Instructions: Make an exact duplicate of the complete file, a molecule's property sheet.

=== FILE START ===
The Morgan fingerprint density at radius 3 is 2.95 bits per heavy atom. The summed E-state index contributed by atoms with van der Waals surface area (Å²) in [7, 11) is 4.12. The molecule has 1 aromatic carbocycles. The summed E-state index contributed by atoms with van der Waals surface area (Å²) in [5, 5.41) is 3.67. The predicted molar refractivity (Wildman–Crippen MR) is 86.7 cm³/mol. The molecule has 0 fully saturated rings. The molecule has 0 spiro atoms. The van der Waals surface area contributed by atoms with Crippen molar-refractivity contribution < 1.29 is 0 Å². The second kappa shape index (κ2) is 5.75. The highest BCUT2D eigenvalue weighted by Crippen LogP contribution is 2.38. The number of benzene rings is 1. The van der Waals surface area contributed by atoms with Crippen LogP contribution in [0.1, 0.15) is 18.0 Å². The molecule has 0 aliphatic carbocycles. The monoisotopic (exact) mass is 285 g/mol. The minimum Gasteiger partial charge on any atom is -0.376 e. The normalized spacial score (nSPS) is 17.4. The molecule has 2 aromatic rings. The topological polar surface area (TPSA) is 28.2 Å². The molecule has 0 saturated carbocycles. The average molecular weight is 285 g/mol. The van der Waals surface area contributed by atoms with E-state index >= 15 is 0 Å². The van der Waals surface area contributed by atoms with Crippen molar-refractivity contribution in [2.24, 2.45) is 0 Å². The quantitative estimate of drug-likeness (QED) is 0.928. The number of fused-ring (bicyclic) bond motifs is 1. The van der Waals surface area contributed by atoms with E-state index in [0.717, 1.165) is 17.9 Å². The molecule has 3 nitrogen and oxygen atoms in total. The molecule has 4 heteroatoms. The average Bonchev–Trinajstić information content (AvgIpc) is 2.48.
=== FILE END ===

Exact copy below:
The Morgan fingerprint density at radius 3 is 2.95 bits per heavy atom. The summed E-state index contributed by atoms with van der Waals surface area (Å²) in [7, 11) is 4.12. The molecule has 1 aromatic carbocycles. The summed E-state index contributed by atoms with van der Waals surface area (Å²) in [5, 5.41) is 3.67. The predicted molar refractivity (Wildman–Crippen MR) is 86.7 cm³/mol. The molecule has 0 fully saturated rings. The molecule has 0 spiro atoms. The van der Waals surface area contributed by atoms with Crippen molar-refractivity contribution < 1.29 is 0 Å². The second kappa shape index (κ2) is 5.75. The highest BCUT2D eigenvalue weighted by Crippen LogP contribution is 2.38. The number of benzene rings is 1. The van der Waals surface area contributed by atoms with Crippen LogP contribution in [0.1, 0.15) is 18.0 Å². The molecule has 0 aliphatic carbocycles. The monoisotopic (exact) mass is 285 g/mol. The minimum Gasteiger partial charge on any atom is -0.376 e. The normalized spacial score (nSPS) is 17.4. The molecule has 2 aromatic rings. The topological polar surface area (TPSA) is 28.2 Å². The molecule has 0 saturated carbocycles. The average molecular weight is 285 g/mol. The van der Waals surface area contributed by atoms with E-state index >= 15 is 0 Å². The van der Waals surface area contributed by atoms with Crippen molar-refractivity contribution in [2.24, 2.45) is 0 Å². The quantitative estimate of drug-likeness (QED) is 0.928. The number of fused-ring (bicyclic) bond motifs is 1. The van der Waals surface area contributed by atoms with E-state index in [0.717, 1.165) is 17.9 Å². The molecule has 3 nitrogen and oxygen atoms in total. The molecule has 4 heteroatoms. The average Bonchev–Trinajstić information content (AvgIpc) is 2.48.